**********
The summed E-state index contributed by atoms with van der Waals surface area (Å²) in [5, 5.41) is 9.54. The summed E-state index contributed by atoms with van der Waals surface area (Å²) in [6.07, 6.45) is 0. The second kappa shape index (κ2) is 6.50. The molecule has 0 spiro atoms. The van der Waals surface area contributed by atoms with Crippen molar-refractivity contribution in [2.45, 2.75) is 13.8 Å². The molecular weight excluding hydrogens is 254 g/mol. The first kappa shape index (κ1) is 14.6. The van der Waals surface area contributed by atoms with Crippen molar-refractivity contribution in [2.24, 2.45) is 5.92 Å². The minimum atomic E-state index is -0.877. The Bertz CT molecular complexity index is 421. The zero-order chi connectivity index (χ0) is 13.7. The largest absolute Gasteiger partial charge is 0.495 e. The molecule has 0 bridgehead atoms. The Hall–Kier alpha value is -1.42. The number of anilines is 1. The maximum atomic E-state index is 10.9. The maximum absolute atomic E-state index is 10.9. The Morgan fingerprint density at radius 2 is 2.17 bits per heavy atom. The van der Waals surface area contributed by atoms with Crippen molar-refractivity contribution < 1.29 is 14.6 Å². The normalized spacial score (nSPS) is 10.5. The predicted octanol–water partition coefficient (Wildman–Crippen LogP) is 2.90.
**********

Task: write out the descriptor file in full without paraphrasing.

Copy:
The summed E-state index contributed by atoms with van der Waals surface area (Å²) in [5, 5.41) is 9.54. The summed E-state index contributed by atoms with van der Waals surface area (Å²) in [6.07, 6.45) is 0. The second kappa shape index (κ2) is 6.50. The molecule has 0 spiro atoms. The van der Waals surface area contributed by atoms with Crippen molar-refractivity contribution in [2.45, 2.75) is 13.8 Å². The molecular weight excluding hydrogens is 254 g/mol. The first kappa shape index (κ1) is 14.6. The van der Waals surface area contributed by atoms with Crippen molar-refractivity contribution in [2.24, 2.45) is 5.92 Å². The minimum atomic E-state index is -0.877. The Bertz CT molecular complexity index is 421. The zero-order chi connectivity index (χ0) is 13.7. The largest absolute Gasteiger partial charge is 0.495 e. The molecule has 0 bridgehead atoms. The Hall–Kier alpha value is -1.42. The number of anilines is 1. The maximum atomic E-state index is 10.9. The maximum absolute atomic E-state index is 10.9. The Morgan fingerprint density at radius 2 is 2.17 bits per heavy atom. The van der Waals surface area contributed by atoms with Crippen molar-refractivity contribution < 1.29 is 14.6 Å². The normalized spacial score (nSPS) is 10.5. The predicted octanol–water partition coefficient (Wildman–Crippen LogP) is 2.90.